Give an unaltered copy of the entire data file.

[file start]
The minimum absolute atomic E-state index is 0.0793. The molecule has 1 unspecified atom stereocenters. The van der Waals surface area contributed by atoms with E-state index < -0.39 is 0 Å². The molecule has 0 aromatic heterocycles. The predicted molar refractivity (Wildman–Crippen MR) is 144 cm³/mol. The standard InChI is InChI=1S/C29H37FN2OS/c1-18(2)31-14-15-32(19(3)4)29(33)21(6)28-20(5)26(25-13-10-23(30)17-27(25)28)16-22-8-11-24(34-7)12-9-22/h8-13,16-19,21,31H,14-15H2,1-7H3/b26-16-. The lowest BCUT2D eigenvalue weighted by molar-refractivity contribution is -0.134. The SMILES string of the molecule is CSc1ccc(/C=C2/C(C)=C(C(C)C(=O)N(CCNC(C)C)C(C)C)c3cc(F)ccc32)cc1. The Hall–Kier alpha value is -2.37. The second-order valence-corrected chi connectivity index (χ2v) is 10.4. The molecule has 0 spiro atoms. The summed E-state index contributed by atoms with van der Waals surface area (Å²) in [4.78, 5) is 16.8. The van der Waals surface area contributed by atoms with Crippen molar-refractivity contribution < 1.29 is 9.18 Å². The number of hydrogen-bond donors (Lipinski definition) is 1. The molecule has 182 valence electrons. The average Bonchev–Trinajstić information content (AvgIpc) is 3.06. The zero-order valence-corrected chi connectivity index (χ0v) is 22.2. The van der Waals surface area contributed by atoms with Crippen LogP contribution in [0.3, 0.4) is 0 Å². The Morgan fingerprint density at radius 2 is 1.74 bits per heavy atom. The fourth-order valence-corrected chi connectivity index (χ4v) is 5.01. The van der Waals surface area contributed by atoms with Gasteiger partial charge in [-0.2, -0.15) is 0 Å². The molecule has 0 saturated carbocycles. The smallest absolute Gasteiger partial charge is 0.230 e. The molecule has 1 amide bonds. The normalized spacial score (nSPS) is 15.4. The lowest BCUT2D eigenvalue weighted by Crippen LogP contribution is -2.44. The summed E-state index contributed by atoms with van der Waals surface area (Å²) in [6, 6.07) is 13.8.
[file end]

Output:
The minimum absolute atomic E-state index is 0.0793. The molecule has 1 unspecified atom stereocenters. The van der Waals surface area contributed by atoms with E-state index < -0.39 is 0 Å². The molecule has 0 aromatic heterocycles. The predicted molar refractivity (Wildman–Crippen MR) is 144 cm³/mol. The standard InChI is InChI=1S/C29H37FN2OS/c1-18(2)31-14-15-32(19(3)4)29(33)21(6)28-20(5)26(25-13-10-23(30)17-27(25)28)16-22-8-11-24(34-7)12-9-22/h8-13,16-19,21,31H,14-15H2,1-7H3/b26-16-. The lowest BCUT2D eigenvalue weighted by molar-refractivity contribution is -0.134. The SMILES string of the molecule is CSc1ccc(/C=C2/C(C)=C(C(C)C(=O)N(CCNC(C)C)C(C)C)c3cc(F)ccc32)cc1. The Hall–Kier alpha value is -2.37. The second-order valence-corrected chi connectivity index (χ2v) is 10.4. The molecule has 0 spiro atoms. The summed E-state index contributed by atoms with van der Waals surface area (Å²) in [4.78, 5) is 16.8. The van der Waals surface area contributed by atoms with Crippen molar-refractivity contribution < 1.29 is 9.18 Å². The number of hydrogen-bond donors (Lipinski definition) is 1. The molecule has 182 valence electrons. The average Bonchev–Trinajstić information content (AvgIpc) is 3.06. The zero-order valence-corrected chi connectivity index (χ0v) is 22.2. The van der Waals surface area contributed by atoms with Crippen LogP contribution in [0.3, 0.4) is 0 Å². The Morgan fingerprint density at radius 2 is 1.74 bits per heavy atom. The fourth-order valence-corrected chi connectivity index (χ4v) is 5.01. The van der Waals surface area contributed by atoms with Gasteiger partial charge in [-0.2, -0.15) is 0 Å². The molecule has 0 saturated carbocycles. The smallest absolute Gasteiger partial charge is 0.230 e. The molecule has 1 amide bonds. The normalized spacial score (nSPS) is 15.4. The lowest BCUT2D eigenvalue weighted by Crippen LogP contribution is -2.44. The summed E-state index contributed by atoms with van der Waals surface area (Å²) in [6, 6.07) is 13.8.